Savannas worldwide are experiencing increases in woody-shrub densities and concomitant decreases in the abundance of graminoids thereby threatening biodiversity and numerous goods and services these ecosystems provide. Conventional management has dismissed the potential for fire to reduce resprouting woody-shrub densities; however, previous research showed that high-energy prescribed fires during drought could cause resprouting shrub mortality. The consequences of these high-energy fires on soils and native herbaceous vegetation is uncertain. In August 2018, we manipulated fire-energy (J/m2) via supplemental fuel loads in 72 completely randomized 100m2 plots centered on a mature Prosopis glandulosa in a semiarid Texas savanna ecosystem. We experimentally exposed the belowground root collar on half of the shrubs. We also examined fire treatment effects on tiller density, bud bank dynamics, and resprouting potential of two abundant grass species, Nassella leucotricha (C3-caespitose) and Hilaria belangeri (C4-stoloniferous). Wildlife herbivory exclosures in the different fire treatments were established. Finally, we assessed the physical, chemical, and biological properties of the soils before and after fire treatments.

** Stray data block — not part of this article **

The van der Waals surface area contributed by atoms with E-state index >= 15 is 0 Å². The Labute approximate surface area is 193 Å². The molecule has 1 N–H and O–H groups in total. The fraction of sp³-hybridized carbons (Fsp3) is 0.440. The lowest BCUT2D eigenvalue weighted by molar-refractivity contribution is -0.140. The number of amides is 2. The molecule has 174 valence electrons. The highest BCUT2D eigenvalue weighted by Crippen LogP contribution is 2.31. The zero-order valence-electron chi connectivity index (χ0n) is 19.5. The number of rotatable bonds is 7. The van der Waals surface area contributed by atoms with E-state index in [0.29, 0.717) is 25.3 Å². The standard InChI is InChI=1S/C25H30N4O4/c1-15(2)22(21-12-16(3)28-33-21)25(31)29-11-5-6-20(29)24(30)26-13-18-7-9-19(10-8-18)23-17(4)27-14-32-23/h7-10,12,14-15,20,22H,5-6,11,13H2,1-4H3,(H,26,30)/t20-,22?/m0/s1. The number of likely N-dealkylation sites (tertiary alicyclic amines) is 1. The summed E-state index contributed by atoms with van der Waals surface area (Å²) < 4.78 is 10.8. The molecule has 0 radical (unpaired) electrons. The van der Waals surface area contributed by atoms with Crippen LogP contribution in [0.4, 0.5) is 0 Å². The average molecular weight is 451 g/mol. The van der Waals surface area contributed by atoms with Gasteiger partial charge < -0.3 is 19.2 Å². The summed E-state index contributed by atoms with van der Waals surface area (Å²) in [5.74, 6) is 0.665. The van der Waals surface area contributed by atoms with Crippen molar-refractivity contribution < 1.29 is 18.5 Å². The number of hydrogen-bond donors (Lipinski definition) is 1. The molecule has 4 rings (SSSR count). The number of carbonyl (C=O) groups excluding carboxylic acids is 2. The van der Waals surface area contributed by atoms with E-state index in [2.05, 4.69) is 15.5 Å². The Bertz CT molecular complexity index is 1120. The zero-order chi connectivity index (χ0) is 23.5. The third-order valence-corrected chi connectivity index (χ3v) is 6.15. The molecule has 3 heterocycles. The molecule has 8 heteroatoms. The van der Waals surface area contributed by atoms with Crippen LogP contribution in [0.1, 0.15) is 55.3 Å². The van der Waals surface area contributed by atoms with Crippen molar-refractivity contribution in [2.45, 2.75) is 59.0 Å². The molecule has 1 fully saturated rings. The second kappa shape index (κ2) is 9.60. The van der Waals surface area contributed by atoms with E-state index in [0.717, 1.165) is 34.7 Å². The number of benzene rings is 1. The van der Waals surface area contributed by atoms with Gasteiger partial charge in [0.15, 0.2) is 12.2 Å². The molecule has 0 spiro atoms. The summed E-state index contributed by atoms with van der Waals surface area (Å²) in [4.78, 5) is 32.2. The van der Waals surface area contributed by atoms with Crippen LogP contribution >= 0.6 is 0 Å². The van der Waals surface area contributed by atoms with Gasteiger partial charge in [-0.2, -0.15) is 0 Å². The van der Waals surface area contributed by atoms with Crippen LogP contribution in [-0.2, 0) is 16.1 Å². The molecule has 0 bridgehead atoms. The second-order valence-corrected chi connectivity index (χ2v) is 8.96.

All Prosopis shrubs resprouted in low-energy prescribed fire treatments, whereas only 25% of shrubs resprouted when exposed to high-energy fire. Shrubs exposed to low-energy fires had 30x more resprouts compared to shrubs exposed to high-energy fires. Graminoids were differentially affected by fire likely due to varied phenology and morphology. For both species, dead buds significantly increased and bud-activity significantly decreased within 24hr post-fire treatments. Despite early bud deaths, all Nassella individuals exposed to high-energy fire resprouted, whereas only 25% of Hilaria did. After 8-months, Nassella bud numbers and activity in high-energy treatments were equal to unburned controls whereas Hilaria buds did not recover. Significant effects of wildlife herbivory were observed, but these did not manifest in response to fire treatments. Although physical properties of soil were not significantly affected by fire treatments, high-energy fires altered chemical and biological properties. Soil pH decreased one-year post-fire while total organic carbon and nitrogen marginally increased. Extracellular enzyme activities decreased in response to high-energy fires compared to low-energy fires and unburned soil. These experimental assessments demonstrate the resilience of herbaceous vegetation and soils in this semiarid ecosystem to extreme disturbance events and the potential effectiveness of high-energy prescribed burning for managing woody-shrub encroachment.